Tuesday 5 August 2014

Unveiling and Dedication of the new Dearne Towns War Memorial

Frequent readers of my blog will know that the reason I have time to write blogs, visit War Memorials and do research in Barnsley Archives is that I have a couple of annoying illnesses which limit my capacity to do a full day's 'proper' work.  They also interfere with my ability to get around - I no longer drive and walking is best done when I have someone to lean on.  However that doesn't stop me having a good time if I try and last weekend was a really good one.  

The OH is a keen CAMRA (Campaign for Real Ale) activist and on Saturday we managed to combine visits to photograph War Memorials (three new ones found hidden in Darton Church) with a beer festival at the Wortley Men's Club where he had to take part in the presentation of their Barnsley CAMRA Club of the Year Award.  On Sunday it was the long-awaited dedication of the new memorial at Bolton upon Dearne Cemetery, followed by a trip to ASDA (OK, not so exciting but the shopping still has to be done!)

Now the upshot of this gadding around is that when I woke up on Monday morning everything hurt and some bits hurt and were stiff as well - I was doddering around like a zombie for most of the day, not helped by a four hour round trip (on public transport) to Sheffield for one of my regular hospital appointments.  As a result I have only just (Tuesday morning) managed to pull myself together to write about the ceremony at Bolton upon Dearne on Sunday morning - sorry about the delay - I think I may have just talked myself out of any deadline limited jobs that might have been on offer too!
Peter Shields opening the ceremonies (all photos by NC)

The Dearne Memorials Group, Peter Shields, Peter Davies and Peter Finnegan have been working towards this day for a long time.  Thousands of pounds have been raised and the stonemasons, C T Butterfield and Sons, were good enough to start work without the full monies having been paid, so don't hesitate to drop something in one of their collection buckets or donate via the Dearne Memorials webpage if you get the chance.

The ceremony was well attended with Deputy Mayor Councillor Ken Richardson and Leader of the Council Councillor Steve Houghton present along with representatives from the local British Legion and Scouts Groups bearing flags, a police bugle player and a well behaved group of local Dearne Valley school children who carried out the actual unveiling.  As you can see from the photo above there were also a trio of re-enactors in WW1 uniform who added a poignant note to the proceedings, especially as one of them looked to be quite young, just as our soldiers were when they went enlisted in 1914-1918.  The whole thing was captured by a crew from BBC Look North and the piece was shown on the Sunday evening news.

Peter Shields reminded us that the memorial bears the names of 295 men and women from the Dearne towns of Bolton, Goldthorpe and Highgate.  210 of them had been miners.  Fr C R Schaefer, vicar of Goldthorpe and Hickleton, blessed the memorial and later the Revd Karen Beechham from the local Furlong Road Methodist Church spoke a few words.
Children from local schools laying wreaths
The children played a role throughout the ceremony, working as a team to unveil the memorial, laying wreaths and later placing poppy crosses to remember lost relatives.  It was great to see them taking part and I am sure they will remember the day for a very long time.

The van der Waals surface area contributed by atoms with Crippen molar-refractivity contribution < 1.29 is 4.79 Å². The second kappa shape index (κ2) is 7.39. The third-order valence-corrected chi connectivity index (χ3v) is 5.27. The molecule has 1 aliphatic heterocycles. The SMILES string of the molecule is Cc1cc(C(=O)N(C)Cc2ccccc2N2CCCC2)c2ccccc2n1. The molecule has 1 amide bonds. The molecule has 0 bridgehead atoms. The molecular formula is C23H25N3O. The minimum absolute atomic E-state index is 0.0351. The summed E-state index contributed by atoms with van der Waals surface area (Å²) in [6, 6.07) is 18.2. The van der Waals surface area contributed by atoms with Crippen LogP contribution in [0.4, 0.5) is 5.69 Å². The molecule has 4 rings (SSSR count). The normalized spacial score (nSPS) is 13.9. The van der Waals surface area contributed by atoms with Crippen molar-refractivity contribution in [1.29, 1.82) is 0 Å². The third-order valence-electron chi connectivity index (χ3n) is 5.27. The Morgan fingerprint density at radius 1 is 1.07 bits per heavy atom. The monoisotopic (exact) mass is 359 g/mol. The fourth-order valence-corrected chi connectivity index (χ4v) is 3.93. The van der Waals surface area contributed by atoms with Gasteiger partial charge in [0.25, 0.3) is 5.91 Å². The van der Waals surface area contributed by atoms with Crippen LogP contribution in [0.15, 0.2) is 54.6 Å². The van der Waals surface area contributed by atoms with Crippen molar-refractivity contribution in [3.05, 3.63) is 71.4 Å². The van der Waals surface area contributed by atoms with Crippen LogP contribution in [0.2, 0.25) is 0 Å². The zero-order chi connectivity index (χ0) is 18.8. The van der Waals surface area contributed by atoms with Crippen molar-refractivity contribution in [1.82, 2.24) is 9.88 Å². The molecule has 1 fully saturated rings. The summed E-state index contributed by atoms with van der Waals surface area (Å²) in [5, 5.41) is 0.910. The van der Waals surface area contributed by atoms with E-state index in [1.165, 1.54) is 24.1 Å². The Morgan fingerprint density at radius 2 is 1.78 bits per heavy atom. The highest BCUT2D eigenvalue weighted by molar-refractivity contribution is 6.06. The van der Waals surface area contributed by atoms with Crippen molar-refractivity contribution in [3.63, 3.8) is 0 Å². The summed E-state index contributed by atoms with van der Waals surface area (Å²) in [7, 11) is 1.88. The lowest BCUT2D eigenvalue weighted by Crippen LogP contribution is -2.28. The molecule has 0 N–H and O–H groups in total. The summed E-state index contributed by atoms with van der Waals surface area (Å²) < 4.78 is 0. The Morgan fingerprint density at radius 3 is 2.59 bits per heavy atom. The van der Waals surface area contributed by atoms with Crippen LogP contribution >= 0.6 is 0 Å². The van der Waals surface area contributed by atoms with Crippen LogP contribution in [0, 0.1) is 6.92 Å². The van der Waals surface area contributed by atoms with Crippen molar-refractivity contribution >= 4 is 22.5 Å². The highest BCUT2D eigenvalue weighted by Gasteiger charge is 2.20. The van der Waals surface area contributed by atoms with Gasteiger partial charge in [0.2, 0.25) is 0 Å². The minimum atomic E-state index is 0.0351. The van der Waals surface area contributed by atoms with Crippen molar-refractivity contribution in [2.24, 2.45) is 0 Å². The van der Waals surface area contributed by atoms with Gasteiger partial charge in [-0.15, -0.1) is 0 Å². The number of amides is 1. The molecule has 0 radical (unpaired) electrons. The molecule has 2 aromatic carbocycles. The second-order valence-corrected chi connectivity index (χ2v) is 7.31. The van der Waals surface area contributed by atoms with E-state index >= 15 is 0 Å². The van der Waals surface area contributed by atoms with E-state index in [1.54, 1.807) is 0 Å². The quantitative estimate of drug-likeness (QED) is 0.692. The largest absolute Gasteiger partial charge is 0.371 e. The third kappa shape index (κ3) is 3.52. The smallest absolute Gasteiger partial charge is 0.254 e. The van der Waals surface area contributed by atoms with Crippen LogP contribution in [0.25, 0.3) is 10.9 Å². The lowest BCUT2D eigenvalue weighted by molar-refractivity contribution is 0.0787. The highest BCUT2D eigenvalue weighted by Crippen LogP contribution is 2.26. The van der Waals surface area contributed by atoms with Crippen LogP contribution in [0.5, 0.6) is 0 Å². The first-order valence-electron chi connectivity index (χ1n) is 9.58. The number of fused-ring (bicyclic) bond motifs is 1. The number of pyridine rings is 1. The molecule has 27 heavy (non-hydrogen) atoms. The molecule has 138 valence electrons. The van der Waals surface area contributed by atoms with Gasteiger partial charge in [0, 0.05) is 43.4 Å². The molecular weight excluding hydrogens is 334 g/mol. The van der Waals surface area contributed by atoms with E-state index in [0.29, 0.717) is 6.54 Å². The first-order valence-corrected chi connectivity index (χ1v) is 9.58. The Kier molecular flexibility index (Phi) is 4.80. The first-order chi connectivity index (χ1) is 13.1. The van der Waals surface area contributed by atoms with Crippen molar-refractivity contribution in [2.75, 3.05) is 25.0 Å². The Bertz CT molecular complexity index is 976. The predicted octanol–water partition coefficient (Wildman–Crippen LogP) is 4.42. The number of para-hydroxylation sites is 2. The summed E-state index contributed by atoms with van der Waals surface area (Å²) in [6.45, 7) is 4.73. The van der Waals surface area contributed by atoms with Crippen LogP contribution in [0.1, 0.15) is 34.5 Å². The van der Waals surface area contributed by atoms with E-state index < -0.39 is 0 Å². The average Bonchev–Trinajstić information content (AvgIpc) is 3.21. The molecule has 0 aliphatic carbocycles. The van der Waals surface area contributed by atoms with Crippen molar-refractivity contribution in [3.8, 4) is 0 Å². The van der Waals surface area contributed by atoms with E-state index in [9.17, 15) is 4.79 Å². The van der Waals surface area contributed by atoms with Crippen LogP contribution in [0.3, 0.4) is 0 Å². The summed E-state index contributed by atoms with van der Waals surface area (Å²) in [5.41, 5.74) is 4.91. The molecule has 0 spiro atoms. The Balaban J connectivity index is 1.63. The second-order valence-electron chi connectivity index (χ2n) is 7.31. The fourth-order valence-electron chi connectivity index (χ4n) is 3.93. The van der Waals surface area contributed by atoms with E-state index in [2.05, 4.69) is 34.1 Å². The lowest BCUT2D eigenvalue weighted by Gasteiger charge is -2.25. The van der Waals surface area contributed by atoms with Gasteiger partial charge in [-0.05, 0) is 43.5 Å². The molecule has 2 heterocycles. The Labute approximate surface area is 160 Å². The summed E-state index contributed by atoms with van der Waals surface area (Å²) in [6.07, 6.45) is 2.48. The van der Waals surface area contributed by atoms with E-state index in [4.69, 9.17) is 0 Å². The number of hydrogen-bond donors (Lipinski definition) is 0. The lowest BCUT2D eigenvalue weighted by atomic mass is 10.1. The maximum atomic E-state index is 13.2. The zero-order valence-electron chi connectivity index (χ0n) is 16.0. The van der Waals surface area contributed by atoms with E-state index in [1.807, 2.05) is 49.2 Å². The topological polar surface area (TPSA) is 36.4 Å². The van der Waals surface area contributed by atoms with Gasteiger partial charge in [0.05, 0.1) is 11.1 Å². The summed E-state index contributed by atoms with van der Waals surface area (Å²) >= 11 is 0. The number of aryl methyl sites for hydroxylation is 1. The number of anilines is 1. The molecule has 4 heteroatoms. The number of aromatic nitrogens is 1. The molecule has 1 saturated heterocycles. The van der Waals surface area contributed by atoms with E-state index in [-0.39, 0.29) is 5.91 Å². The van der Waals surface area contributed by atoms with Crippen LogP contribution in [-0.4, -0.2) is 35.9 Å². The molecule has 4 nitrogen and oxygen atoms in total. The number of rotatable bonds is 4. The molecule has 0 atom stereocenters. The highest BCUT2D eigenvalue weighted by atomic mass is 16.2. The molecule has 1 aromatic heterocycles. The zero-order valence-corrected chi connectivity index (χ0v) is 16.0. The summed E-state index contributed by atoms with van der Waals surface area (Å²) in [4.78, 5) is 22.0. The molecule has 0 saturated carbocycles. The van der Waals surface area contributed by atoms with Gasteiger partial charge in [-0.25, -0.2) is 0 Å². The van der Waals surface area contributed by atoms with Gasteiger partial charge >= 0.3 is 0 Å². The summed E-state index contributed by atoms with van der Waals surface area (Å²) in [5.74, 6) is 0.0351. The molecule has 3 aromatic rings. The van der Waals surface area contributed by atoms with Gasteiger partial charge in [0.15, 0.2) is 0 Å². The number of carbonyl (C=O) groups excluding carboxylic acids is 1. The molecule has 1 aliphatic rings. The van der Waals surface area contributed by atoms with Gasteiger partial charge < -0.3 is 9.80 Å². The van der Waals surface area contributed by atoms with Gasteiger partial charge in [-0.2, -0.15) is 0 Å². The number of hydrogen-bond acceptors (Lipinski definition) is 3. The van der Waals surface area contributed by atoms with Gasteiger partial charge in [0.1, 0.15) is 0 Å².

A trio of WW1 re-enactors in costume paying tribute

Tea and cakes were on offer in the Methodist Church afterwards where I had a chance to see many more of Peter Davies' photos of local Memorials and stained glass windows.  I made a point of shaking Peter Shield's hand and telling him, "A job well done".

The Inglenook Fireplace memorial at Old Lacewood School site

Afterwards the OH and I walked up to see Bolton upon Dearne's original memorial, at the former Bolton Junior Boys' School site on Furlong Road which was also open for the day.  Rescued by a group of local people a few years ago it stands in a small garden just set back from the road. Although there is a memorial plaque in St Andrew's Church (which I haven't got a photo of yet) for a long time the memorial at the school was the only one easily accessible by the whole community.  It remembers 45 men who had been scholars at the school.  The group which support this memorial have researched the names and are in the process of writing a book about the men and the history of the area.

Bolton upon Dearne and the Dearne Towns now have a new central memorial, but I do hope that all the smaller memorials around the district are not now neglected in its favour.  I am sure that won't be the case ... but just a thought.  Bring them all to the attention of the public in these centenary years, and find those hidden ones!
WW2 Memorial in Furlong Road Methodist Chapel
One last thing - as the OH and I were going out of the door of the Methodist Chapel we spotted this - it is a small brass plaque to the "Sacred Memory of the Men of Bolton upon Dearne who during the War of 1939-1945 in the Service of their Country Paid the Supreme Sacrifice".  In other words it's a War Memorial by the Imperial War Museum's definition, presumably rescued from the older chapel next door when the congregation move to the new building.  I'll be adding this to the Barnsley War Memorials Project log next ... so please remember this ... even the smallest plaque on a table, a vase, a cross, a chair, can be a War Memorial and they should all be respected equally!

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